This stellar title track was written by Spike’s father Bill Lee. Check it out above - and reminisce.
If you weren’t already there, didn’t “School Daze” just make you wanna go to college, specifically an HBCU? Contributing to the euphoria of it all was this No. 1 soul chart smash from Experience Unlimited, a go-go-style smash that also reached the pop top 40 in 1989. Black sororities and fraternities didn’t like the so-called exposé Spike was laying down in some of the movie’s scenes, but jams like this one made it irresistible to watch...and wiggle that butt in the process!
Speaking of Oscar snubs, some would argue that “Malcolm X” was Spike Lee’s best film, and that it should have been nominated for more than just Best Actor (Denzel Washington) and Best Costume design (what!?!). Nonetheless, nothing was more captivating than the scene in which this Sam Cooke classic played, while the Civil Rights leader traveled to where it all would end. Although we knew what was coming, it still evoked tears - both then and now.
From Spike Lee’s best movie comes his best movie song, Public Enemy’s “Fight The Power.” Few movie themes set the tone as well as this opening credit backdrop, full of angst and anger and Chuck D.’s powerful cadence that no one else before or since could have delivered as effectively. If you weren’t already angry as hell by the time the credits finished rolling, you weren’t gonna be. Of course, that’s a lie, because the movie packed enough emotion throughout to justify its theme, and Spike has yet to match this film’s excellence, though he’s come close a few times.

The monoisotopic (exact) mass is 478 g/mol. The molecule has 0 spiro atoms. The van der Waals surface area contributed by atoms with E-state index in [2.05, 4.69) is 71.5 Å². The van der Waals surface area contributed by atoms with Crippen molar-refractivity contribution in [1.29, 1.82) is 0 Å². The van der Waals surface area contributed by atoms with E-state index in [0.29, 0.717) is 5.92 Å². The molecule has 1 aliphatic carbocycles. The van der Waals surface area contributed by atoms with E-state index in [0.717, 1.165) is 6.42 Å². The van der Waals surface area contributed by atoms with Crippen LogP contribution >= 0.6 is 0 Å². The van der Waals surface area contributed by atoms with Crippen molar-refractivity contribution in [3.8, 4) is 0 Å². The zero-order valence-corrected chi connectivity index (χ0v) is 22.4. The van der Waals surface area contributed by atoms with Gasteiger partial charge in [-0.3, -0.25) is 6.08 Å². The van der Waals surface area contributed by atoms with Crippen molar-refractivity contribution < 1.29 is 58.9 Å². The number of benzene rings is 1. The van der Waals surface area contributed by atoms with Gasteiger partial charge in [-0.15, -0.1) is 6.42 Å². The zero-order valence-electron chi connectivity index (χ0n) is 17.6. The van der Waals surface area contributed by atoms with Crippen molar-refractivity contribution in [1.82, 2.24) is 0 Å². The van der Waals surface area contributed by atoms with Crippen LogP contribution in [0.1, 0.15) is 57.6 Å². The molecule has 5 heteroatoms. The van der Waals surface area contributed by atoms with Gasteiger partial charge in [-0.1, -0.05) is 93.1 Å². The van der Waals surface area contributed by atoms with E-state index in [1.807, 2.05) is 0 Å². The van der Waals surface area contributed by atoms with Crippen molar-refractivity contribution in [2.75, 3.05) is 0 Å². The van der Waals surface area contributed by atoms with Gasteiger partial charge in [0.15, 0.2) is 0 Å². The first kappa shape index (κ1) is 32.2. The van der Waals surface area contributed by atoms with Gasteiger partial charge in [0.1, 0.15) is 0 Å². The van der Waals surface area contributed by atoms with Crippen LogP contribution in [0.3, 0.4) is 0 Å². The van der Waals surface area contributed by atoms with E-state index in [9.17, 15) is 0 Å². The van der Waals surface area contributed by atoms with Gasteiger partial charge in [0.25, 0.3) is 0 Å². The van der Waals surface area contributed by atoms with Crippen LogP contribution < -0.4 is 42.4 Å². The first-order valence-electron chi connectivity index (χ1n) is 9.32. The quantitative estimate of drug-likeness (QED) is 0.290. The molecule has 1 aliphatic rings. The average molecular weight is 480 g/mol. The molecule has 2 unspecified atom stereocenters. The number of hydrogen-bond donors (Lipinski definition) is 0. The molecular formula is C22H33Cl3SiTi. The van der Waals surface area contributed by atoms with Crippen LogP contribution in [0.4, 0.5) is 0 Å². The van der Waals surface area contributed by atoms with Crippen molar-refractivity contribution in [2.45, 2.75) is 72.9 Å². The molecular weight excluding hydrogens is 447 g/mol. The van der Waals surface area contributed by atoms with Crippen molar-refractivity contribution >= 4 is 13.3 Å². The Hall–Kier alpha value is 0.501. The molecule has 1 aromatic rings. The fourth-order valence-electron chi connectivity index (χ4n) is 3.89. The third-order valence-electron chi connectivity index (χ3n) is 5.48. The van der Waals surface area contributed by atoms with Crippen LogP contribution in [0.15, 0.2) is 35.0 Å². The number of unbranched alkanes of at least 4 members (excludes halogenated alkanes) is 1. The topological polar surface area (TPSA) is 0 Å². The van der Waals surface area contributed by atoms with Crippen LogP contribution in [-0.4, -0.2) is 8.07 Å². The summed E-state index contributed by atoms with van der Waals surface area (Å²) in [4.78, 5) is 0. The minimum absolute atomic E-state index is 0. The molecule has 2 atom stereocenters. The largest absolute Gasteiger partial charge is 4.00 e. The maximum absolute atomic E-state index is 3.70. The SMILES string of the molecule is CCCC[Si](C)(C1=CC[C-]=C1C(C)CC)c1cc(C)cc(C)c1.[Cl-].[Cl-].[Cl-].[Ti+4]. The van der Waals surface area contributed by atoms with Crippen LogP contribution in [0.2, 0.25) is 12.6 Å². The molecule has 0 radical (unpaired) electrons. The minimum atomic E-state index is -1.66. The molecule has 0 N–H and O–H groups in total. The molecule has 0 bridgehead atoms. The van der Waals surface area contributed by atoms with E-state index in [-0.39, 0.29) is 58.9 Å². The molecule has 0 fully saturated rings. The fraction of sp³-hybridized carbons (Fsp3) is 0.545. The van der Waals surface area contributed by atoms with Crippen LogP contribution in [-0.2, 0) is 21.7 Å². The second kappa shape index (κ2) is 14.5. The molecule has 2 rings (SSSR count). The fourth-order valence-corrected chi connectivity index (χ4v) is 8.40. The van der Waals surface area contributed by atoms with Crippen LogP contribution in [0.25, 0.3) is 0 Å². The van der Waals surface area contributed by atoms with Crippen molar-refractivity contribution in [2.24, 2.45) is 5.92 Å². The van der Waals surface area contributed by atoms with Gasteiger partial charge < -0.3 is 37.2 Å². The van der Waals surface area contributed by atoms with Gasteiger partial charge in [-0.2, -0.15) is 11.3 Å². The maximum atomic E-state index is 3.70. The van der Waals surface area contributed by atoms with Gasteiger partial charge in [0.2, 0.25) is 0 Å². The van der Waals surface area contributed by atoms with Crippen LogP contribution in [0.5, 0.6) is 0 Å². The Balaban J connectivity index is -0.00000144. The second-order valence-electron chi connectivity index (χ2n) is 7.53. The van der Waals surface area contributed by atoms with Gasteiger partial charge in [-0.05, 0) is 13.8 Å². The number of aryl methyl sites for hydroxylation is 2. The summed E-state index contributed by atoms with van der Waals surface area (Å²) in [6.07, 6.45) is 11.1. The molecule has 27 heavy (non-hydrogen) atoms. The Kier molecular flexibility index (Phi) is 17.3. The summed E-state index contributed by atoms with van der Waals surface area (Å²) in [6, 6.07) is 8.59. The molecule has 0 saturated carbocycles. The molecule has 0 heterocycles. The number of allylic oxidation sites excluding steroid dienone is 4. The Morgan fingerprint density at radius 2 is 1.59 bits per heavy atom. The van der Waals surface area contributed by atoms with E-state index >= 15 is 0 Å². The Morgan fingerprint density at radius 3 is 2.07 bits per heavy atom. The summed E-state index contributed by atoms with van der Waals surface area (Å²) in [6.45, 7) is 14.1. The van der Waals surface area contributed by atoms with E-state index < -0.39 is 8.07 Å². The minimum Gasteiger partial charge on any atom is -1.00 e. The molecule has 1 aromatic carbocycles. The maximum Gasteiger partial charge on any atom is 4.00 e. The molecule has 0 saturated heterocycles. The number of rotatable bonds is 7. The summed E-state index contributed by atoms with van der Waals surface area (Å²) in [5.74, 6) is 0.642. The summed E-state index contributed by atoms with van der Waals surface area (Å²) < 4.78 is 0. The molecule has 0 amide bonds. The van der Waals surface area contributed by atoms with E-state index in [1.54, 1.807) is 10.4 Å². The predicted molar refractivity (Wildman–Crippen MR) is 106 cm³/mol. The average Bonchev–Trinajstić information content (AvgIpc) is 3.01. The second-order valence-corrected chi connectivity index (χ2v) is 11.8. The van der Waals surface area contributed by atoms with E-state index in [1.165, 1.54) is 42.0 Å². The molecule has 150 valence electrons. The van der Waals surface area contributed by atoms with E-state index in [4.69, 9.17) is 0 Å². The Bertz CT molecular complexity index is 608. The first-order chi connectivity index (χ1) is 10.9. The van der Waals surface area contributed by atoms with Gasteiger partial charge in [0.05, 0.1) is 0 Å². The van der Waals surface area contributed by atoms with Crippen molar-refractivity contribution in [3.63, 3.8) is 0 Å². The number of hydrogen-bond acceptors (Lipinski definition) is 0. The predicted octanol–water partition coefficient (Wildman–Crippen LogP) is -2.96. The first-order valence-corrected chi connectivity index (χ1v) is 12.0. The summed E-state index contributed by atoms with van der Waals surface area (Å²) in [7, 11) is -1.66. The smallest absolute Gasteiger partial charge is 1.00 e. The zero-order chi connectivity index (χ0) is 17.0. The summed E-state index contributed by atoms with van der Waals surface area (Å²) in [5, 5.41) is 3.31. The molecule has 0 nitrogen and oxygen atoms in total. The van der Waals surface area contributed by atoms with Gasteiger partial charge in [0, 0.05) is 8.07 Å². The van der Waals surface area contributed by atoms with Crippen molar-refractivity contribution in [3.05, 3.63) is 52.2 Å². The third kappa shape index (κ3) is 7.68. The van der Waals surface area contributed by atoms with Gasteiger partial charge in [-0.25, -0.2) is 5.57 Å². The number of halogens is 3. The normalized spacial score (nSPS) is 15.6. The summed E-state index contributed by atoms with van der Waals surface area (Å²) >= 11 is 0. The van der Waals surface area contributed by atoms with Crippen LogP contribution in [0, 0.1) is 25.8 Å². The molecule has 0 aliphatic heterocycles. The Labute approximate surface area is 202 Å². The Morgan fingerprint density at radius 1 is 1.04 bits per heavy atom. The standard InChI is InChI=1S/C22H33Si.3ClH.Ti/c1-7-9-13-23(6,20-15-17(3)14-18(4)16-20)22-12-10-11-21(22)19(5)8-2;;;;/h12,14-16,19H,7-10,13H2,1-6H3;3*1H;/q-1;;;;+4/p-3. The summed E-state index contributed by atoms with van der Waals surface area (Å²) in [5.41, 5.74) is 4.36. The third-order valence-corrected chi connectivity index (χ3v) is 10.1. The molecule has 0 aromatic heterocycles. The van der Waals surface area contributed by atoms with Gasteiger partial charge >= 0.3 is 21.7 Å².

Best line: “Elvis...was a hero to most, but...,” well, you know the rest. Check out the video above.
DJRob is a freelance blogger who covers R&B, hip-hop, pop and rock genres and lots of music news and current stuff. You can follow him on Twitter @djrobblog.